|Chu, Y -|
|Ozias-Akins, P -|
Submitted to: American Peanut Research and Education Society Proceedings
Publication Type: Abstract Only
Publication Acceptance Date: April 15, 2011
Publication Date: December 15, 2011
Citation: Holbrook Jr, C.C., Chu, Y., Ozias-Akins, P. 2011. Nematode resistance in arachis illustrates the value of wild species. Proceedings of American Peanut Research and Education Society. 43:89-90. Interpretive Summary: not required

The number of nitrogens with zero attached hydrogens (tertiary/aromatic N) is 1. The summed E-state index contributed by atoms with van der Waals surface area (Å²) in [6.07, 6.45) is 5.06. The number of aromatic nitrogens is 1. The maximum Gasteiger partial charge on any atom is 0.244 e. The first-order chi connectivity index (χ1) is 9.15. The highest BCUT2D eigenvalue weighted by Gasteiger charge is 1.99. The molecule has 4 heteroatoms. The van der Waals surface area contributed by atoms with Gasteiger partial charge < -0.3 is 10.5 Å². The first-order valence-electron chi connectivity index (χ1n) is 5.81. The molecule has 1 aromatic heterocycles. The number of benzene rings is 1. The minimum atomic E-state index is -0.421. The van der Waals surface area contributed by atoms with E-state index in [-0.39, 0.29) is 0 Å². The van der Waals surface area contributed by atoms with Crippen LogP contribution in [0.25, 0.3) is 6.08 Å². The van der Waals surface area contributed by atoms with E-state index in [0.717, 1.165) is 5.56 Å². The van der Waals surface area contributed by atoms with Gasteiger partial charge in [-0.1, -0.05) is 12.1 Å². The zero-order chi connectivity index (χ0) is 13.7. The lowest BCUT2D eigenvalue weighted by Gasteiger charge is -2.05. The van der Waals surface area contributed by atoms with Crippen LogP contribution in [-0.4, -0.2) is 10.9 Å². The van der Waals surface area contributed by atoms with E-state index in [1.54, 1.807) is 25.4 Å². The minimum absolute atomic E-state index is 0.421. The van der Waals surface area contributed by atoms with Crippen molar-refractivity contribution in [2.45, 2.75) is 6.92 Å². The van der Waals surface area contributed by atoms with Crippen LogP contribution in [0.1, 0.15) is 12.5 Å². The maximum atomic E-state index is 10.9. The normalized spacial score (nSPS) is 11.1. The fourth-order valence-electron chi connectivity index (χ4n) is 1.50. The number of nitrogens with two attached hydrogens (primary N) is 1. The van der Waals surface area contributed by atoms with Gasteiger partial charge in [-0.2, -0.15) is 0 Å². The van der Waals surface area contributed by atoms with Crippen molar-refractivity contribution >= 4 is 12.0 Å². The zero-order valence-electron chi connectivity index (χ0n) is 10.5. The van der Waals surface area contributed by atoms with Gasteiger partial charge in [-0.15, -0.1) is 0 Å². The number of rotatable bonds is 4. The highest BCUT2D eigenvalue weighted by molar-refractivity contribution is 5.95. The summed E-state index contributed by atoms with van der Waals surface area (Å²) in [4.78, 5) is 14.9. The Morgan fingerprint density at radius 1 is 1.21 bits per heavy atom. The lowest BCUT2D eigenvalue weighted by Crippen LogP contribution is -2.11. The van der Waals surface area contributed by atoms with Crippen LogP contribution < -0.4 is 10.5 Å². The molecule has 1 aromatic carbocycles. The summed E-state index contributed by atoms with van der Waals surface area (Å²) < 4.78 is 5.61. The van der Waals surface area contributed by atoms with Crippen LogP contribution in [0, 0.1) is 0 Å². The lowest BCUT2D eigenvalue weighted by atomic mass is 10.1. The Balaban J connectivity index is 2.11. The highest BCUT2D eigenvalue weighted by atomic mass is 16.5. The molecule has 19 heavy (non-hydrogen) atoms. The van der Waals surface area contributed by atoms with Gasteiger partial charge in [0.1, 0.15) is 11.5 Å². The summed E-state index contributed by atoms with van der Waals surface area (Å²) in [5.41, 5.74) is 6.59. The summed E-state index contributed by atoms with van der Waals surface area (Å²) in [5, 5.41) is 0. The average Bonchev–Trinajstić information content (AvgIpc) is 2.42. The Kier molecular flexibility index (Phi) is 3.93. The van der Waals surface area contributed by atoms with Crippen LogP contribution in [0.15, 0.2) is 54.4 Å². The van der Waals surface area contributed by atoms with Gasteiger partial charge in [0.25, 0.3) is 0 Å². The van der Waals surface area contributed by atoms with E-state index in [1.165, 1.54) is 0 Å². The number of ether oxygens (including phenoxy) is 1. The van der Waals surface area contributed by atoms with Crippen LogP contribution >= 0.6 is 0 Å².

Technical Abstract: The peanut root-knot nematode, Meloidogyne arenaria, causes significant economic losses in many peanut production areas of the World. A recent estimate put the cost of this pest to the U.S. peanut industry at $42 million annually. Chemicals for control of this pest are becoming increasingly limited, and the development of peanut cultivars with resistance is desirable. Although the entire U.S. germplasm collection of Arachis hypogaea has been screened, only moderate levels of resistance have been identified. Fortunately, very high levels of resistance exists in Arachis spp. This resistance has been introgressed into A, hypogaea by research groups in Texas and North Carolina using both a hexaploid and a diploid pathway and resulting in releases of highly resistant germplasm. Some of this germplasm was then used by the Texas group to develop COAN the first peanut cultivar with resistance to M arenaria. This resistance is conditioned by a single dominant gene and confers near immunity to the nematode. COAN, and the subsequently released nematode-resistant cultivar, NemaTAM are both highly susceptible to tomato spotted wilt virus (TSWV), and thus are not acceptable for production in the southeastern peanut production region. We crossed COAN with the TSWV-resistant cultivar C-99R to develop Tifguard a cultivar with high levels of resistance to both the peanut root-knot nematode and TSWV.